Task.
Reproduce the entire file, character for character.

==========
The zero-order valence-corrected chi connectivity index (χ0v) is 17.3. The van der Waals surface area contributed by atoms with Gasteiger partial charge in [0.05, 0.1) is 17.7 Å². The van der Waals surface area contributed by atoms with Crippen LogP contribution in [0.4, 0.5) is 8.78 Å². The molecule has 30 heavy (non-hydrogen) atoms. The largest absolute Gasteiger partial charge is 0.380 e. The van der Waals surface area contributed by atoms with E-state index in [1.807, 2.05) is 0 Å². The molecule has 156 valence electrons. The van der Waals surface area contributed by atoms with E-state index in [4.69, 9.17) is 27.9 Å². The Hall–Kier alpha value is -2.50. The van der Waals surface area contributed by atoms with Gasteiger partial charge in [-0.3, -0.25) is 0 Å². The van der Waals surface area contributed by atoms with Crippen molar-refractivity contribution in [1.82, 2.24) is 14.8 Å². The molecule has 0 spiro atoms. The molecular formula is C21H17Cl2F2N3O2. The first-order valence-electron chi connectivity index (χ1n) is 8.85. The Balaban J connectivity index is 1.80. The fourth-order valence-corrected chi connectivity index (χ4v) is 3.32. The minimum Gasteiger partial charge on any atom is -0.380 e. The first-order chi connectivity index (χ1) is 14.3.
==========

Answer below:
The zero-order valence-corrected chi connectivity index (χ0v) is 17.3. The van der Waals surface area contributed by atoms with Gasteiger partial charge in [0.05, 0.1) is 17.7 Å². The van der Waals surface area contributed by atoms with Crippen LogP contribution in [0.4, 0.5) is 8.78 Å². The molecule has 30 heavy (non-hydrogen) atoms. The largest absolute Gasteiger partial charge is 0.380 e. The van der Waals surface area contributed by atoms with E-state index in [1.807, 2.05) is 0 Å². The molecule has 156 valence electrons. The van der Waals surface area contributed by atoms with E-state index in [4.69, 9.17) is 27.9 Å². The Hall–Kier alpha value is -2.50. The van der Waals surface area contributed by atoms with Gasteiger partial charge in [-0.3, -0.25) is 0 Å². The van der Waals surface area contributed by atoms with Crippen molar-refractivity contribution in [1.82, 2.24) is 14.8 Å². The molecule has 0 spiro atoms. The molecular formula is C21H17Cl2F2N3O2. The first-order valence-electron chi connectivity index (χ1n) is 8.85. The Balaban J connectivity index is 1.80. The fourth-order valence-corrected chi connectivity index (χ4v) is 3.32. The minimum Gasteiger partial charge on any atom is -0.380 e. The first-order chi connectivity index (χ1) is 14.3.